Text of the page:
Part 2: Answers to Common Breastfeeding Questions

4. How do I know if my milk supply is low?

Like my previous post, many mothers worry about how much milk their little one is getting. When it comes to knowing if you have a low milk supply and if the baby is getting enough milk, is to watch for their output. Check out the chart below…

Watching your newborn’s output is a great indicator of how much milk you are producing and how well your newborn is nursing, but there are other indicators as well. Here is a list of some other signs to watch for that can indicate a low milk supply or poor milk transfer (the amount of milk your infant can transfer from the breast):

  • If baby loses more than 10% of their birth weight
  • Baby is not gaining weight after more mature milk comes in (around day 5-7)
  • Baby seems constantly fussy and is not satisfied after a feeding
  • Baby is lethargic or too sleepy to get a good feed

5. If I think I do have a low milk supply, how can I increase it?

If you do think you have a low milk supply or your newborn is showing any of the signs listed above, it is best to seek help from an IBCLC as soon as possible. However, there are some basic things that you can do to help increase your supply in the meantime.

  1. Make sure that you are taking in enough calories and drinking to thirst. I know how it is to want to get back into shape after having a baby; however, strict dieting and calorie reduction are not the answer to breastfeeding. Check out the MyPlate plan below. You can add your age, sex, height, weight, activity level, and breastfeeding, and it will break down your ideal intake to have an adequate breast milk supply.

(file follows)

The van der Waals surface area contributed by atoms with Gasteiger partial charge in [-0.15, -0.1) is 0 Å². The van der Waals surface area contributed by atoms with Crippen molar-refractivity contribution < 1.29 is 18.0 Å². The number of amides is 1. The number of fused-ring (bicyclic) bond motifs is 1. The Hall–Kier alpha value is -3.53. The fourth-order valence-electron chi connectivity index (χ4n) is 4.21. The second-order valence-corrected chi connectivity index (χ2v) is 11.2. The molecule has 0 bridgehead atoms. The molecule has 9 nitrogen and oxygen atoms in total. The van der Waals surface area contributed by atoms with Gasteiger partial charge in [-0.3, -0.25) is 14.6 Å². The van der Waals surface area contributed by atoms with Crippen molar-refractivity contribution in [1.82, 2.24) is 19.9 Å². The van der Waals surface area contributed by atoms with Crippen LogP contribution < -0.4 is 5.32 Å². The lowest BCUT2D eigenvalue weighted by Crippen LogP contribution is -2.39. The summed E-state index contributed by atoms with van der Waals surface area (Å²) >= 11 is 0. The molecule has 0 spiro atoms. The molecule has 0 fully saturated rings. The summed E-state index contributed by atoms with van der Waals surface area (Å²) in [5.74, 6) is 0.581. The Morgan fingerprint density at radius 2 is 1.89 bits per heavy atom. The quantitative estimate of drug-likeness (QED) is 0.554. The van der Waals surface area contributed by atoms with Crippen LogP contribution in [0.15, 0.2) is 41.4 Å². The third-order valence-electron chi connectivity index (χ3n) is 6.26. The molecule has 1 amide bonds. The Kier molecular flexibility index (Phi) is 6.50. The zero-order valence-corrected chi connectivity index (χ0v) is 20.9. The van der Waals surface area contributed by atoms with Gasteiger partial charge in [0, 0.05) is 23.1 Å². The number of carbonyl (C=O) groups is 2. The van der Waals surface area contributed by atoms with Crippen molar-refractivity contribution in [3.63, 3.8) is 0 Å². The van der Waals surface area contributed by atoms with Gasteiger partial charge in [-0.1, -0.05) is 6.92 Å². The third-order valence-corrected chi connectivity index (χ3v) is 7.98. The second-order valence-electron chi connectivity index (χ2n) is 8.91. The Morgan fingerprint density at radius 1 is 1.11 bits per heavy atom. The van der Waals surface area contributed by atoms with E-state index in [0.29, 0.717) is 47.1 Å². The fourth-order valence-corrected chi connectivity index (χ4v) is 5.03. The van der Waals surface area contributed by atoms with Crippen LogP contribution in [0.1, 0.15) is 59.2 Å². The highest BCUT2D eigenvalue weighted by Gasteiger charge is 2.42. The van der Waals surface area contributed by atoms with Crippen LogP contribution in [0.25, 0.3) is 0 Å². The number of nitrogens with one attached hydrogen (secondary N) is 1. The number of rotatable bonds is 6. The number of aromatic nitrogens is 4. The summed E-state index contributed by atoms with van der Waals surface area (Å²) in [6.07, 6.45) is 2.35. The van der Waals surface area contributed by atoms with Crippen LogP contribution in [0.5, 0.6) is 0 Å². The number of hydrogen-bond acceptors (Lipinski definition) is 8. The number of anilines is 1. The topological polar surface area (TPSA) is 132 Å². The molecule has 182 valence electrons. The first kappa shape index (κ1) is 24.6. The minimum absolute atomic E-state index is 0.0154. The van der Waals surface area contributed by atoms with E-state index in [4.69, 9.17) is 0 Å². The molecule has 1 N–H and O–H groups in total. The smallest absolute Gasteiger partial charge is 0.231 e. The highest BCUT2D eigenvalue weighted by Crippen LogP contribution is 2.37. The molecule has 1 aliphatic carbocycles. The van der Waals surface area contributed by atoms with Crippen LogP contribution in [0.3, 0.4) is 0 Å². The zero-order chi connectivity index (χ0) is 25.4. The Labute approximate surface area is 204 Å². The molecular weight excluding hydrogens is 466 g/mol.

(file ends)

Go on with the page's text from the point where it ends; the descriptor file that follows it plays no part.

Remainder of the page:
2. Be sure that you are watching for feeding cues and nursing your infant at every cue. When your infant is going through a growth spurt, they will cluster feed as a way to increase your supply. If you have missed some feeding cues or think, “They can’t be hungry, they just ate 30 minutes ago”, you may have missed some feeding sessions, and your milk supply stayed the same or was reduced.
  3. After nursing your infant, try pumping for 15 minutes afterward or adding a couple of power pumping sessions into your daily routine. A power pumping session typically looks like this:
    • Pump for 20 minutes
    • Rest for 10 minutes
    • Pump for 10 minutes
  4. Try increasing your lactogenic food intake. Lactogenic foods are known to aid in the increased production of milk. Try increasing foods such as oats, green leafy vegetables, brewers yeast, almonds, eggs, fennel, and several others.

Just remember that there is no “fix-all” to increasing your milk supply. The best option is to be mindful of the above suggestions, and if you truly feel like you have a low milk supply, you should consult an IBCLC.

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